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## Carnot heat engine
A Every thermodynamic system exists in a particular state. A thermodynamic cycle occurs when a system is taken through a series of different states, and finally returned to its initial state. In the process of going through this cycle, the system may perform work on its surroundings, thereby acting as a heat engine. A heat engine acts by transferring energy from a warm region to a cool region of space and, in the process, converting some of that energy to mechanical work. The cycle may also be reversed. The system may be worked upon by an external force, and in the process, it can transfer thermal energy from a cooler system to a warmer one, thereby acting as a refrigerator rather than a heat engine. In the adjacent diagram, from the original 1824 paper by Sadi Carnot entitled ## Additional recommended knowledge
## Modern diagramAbove, we see the original piston-and-cylinder diagram used by Carnot in discussing his ideal engine; below, we see the Carnot engine as is typically modeled in current use: In the diagram shown, the “working body” (system), a term introduced by Clausius in 1850, can be any fluid or vapor body through which heat Q was typically a stream of cold flowing water in the form of a condenser located on a separate part of the engine. The output work _{C}W here is the movement of the piston as it is used to turn a crank-arm, which was then typically used to turn a pulley so to lift water out of flooded salt mines. Carnot defined work as “weight lifted through a height”.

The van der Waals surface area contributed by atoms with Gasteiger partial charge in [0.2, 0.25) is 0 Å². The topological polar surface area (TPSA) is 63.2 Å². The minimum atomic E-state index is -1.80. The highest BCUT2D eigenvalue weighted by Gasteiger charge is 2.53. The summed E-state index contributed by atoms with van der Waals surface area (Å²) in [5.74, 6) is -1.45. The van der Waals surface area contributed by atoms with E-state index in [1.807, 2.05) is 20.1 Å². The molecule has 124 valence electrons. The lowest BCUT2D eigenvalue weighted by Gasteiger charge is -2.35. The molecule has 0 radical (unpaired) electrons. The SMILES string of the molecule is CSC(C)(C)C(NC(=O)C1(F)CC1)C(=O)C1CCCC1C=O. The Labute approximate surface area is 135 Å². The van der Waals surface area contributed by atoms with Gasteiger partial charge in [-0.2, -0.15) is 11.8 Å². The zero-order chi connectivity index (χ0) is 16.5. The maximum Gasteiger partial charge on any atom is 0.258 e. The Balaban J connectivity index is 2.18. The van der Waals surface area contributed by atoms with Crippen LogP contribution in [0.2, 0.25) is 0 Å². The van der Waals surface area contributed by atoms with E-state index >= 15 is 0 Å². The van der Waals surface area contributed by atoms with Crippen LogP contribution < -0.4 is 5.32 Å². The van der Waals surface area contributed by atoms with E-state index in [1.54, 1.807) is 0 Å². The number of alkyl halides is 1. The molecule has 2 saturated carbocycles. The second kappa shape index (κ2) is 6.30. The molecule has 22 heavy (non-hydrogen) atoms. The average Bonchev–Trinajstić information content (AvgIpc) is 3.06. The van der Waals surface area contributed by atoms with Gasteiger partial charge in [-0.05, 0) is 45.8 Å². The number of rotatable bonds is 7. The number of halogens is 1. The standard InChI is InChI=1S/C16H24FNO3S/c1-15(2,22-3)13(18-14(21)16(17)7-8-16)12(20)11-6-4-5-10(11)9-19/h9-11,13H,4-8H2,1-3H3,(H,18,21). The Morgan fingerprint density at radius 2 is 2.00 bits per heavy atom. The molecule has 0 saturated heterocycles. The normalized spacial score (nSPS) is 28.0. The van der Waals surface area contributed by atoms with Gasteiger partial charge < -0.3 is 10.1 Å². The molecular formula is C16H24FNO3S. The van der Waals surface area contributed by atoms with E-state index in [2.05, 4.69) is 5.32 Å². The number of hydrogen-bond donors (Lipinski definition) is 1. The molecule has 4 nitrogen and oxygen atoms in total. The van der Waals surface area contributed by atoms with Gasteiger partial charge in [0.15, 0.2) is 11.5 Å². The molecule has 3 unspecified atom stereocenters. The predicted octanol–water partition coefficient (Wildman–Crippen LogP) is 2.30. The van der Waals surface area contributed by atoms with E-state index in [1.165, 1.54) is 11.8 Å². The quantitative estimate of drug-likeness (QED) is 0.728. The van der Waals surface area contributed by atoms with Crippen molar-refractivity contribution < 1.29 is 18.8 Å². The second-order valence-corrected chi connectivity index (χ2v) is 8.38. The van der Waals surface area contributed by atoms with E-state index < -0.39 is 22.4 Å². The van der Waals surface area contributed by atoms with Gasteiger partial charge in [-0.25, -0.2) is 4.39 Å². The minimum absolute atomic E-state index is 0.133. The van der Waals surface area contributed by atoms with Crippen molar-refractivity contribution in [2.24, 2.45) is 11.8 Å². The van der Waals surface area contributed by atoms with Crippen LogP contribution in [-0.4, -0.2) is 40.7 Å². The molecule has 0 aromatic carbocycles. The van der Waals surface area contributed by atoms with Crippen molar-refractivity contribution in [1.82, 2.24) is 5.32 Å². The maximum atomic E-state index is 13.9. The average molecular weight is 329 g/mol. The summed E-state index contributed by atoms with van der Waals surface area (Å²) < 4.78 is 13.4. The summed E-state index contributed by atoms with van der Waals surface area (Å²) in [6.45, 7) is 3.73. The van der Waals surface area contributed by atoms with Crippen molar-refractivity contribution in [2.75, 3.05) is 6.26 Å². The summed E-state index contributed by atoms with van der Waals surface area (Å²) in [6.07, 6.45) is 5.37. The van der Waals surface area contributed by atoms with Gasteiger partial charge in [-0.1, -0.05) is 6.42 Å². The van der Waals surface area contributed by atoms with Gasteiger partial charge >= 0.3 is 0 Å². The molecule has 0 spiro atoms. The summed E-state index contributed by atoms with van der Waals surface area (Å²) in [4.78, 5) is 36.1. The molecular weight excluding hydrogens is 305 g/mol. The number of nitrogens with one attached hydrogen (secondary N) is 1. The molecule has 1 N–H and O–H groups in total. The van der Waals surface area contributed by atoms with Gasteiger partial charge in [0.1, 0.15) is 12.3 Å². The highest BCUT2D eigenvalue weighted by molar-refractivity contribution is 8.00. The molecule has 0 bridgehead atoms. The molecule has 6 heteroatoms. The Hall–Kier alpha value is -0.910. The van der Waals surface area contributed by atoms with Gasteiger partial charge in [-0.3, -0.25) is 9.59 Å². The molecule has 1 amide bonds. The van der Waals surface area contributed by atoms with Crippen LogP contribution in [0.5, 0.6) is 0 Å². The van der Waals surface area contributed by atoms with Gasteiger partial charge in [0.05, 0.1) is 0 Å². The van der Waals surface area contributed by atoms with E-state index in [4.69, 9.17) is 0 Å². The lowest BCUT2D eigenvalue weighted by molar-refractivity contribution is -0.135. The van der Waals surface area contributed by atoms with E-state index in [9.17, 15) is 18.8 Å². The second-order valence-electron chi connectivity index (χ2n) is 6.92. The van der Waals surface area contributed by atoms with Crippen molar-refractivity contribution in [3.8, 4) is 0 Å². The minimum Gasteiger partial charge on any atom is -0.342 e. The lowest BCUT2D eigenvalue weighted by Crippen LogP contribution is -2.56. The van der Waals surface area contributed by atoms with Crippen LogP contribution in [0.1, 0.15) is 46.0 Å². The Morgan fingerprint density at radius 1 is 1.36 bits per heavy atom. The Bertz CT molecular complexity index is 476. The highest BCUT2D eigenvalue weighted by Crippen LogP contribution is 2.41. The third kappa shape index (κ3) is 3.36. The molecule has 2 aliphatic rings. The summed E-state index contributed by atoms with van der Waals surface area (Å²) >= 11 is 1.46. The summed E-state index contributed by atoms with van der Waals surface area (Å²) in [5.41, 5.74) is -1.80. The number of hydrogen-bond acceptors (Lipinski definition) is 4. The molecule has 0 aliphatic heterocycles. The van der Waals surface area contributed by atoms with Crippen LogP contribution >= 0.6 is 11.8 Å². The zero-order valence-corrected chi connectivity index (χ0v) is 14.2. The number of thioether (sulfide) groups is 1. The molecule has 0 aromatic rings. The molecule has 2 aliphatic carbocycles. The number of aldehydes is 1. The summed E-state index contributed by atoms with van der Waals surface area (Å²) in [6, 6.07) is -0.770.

## Carnot's theoremIt can be seen from the above diagram, that for any cycle operating between temperatures
In other words, maximum efficiency is achieved if and only if no new entropy is created in the cycle. Otherwise, since entropy is a state function, the required dumping of heat into the environment to dispose of excess entropy leads to a reduction in efficiency. So Equation 3 gives the efficiency of any reversible heat engine. ## Efficiency of real heat enginesCarnot realised that in reality it is not possible to build a thermodynamically reversible engine, so real heat engines are less efficient than indicated by Equation 3. Nevertheless, Equation 3 is extremely useful for determining the maximum efficiency that could ever be expected for a given set of thermal reservoirs. Although at which heat is input and output, respectively. Replace T in Equation (3) by <_{C}T> and <_{H}T> respectively.
_{C}For the Carnot cycle, or its equivalent, < T> the lowest. For other less efficient cycles, <_{C}T> will be lower than _{H}T , and <_{H}T> will be higher than _{C}T. This can help illustrate, for example, why a reheater or a regenerator can improve thermal efficiency.
_{C}*See also: Heat Engine (efficiency and other performance criteria)*
## Notes**^**Carnot, Sadi (1824).*Réflexions sur la Puissance Motrice du Feu*, page 17.
## References- Kroemer, Herbert; Kittel, Charles (1980).
*Thermal Physics*, 2nd ed., W. H. Freeman Company.__ISBN 0-7167-1088-9__.
## See also |
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This article is licensed under the GNU Free Documentation License. It uses material from the Wikipedia article "Carnot_heat_engine". A list of authors is available in Wikipedia. |